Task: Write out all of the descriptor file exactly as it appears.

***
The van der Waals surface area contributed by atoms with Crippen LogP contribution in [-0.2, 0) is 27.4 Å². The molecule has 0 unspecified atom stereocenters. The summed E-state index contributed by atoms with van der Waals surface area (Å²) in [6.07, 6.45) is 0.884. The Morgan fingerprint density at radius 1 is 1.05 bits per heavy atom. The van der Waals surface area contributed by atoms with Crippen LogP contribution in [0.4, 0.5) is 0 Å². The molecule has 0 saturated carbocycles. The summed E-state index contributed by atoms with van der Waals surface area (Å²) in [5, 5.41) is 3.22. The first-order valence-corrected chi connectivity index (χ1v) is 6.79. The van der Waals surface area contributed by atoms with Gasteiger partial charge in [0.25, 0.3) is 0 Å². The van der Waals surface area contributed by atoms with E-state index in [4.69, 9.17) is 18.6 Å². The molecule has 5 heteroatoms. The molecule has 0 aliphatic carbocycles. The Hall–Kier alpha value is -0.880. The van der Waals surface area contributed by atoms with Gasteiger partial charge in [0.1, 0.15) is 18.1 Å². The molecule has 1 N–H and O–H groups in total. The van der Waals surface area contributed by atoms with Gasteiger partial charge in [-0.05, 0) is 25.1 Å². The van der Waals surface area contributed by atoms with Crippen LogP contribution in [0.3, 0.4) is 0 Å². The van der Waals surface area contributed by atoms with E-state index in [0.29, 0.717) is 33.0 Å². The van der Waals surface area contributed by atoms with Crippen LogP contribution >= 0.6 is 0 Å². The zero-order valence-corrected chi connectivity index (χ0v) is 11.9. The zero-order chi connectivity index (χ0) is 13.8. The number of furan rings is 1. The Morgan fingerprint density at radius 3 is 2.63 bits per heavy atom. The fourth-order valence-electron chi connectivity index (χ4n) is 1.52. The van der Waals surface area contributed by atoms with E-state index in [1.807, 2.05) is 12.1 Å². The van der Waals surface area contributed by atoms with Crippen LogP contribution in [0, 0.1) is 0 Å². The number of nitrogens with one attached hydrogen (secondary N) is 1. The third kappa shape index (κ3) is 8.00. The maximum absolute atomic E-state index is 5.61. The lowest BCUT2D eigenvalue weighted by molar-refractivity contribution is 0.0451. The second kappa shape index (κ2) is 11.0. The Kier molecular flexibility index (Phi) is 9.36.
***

The van der Waals surface area contributed by atoms with Crippen LogP contribution in [-0.2, 0) is 27.4 Å². The molecule has 0 unspecified atom stereocenters. The summed E-state index contributed by atoms with van der Waals surface area (Å²) in [6.07, 6.45) is 0.884. The Morgan fingerprint density at radius 1 is 1.05 bits per heavy atom. The van der Waals surface area contributed by atoms with Crippen LogP contribution in [0.4, 0.5) is 0 Å². The molecule has 0 saturated carbocycles. The summed E-state index contributed by atoms with van der Waals surface area (Å²) in [5, 5.41) is 3.22. The first-order valence-corrected chi connectivity index (χ1v) is 6.79. The van der Waals surface area contributed by atoms with Gasteiger partial charge in [0.25, 0.3) is 0 Å². The van der Waals surface area contributed by atoms with E-state index in [4.69, 9.17) is 18.6 Å². The molecule has 5 heteroatoms. The molecule has 0 aliphatic carbocycles. The Hall–Kier alpha value is -0.880. The van der Waals surface area contributed by atoms with Gasteiger partial charge in [0.1, 0.15) is 18.1 Å². The molecule has 1 N–H and O–H groups in total. The van der Waals surface area contributed by atoms with Gasteiger partial charge in [-0.05, 0) is 25.1 Å². The van der Waals surface area contributed by atoms with Crippen LogP contribution in [0.3, 0.4) is 0 Å². The van der Waals surface area contributed by atoms with E-state index in [0.29, 0.717) is 33.0 Å². The van der Waals surface area contributed by atoms with Crippen LogP contribution >= 0.6 is 0 Å². The zero-order valence-corrected chi connectivity index (χ0v) is 11.9. The zero-order chi connectivity index (χ0) is 13.8. The number of furan rings is 1. The Morgan fingerprint density at radius 3 is 2.63 bits per heavy atom. The fourth-order valence-electron chi connectivity index (χ4n) is 1.52. The van der Waals surface area contributed by atoms with E-state index in [1.807, 2.05) is 12.1 Å². The van der Waals surface area contributed by atoms with Crippen LogP contribution in [0, 0.1) is 0 Å². The number of nitrogens with one attached hydrogen (secondary N) is 1. The third kappa shape index (κ3) is 8.00. The maximum absolute atomic E-state index is 5.61. The lowest BCUT2D eigenvalue weighted by molar-refractivity contribution is 0.0451. The second kappa shape index (κ2) is 11.0. The Kier molecular flexibility index (Phi) is 9.36.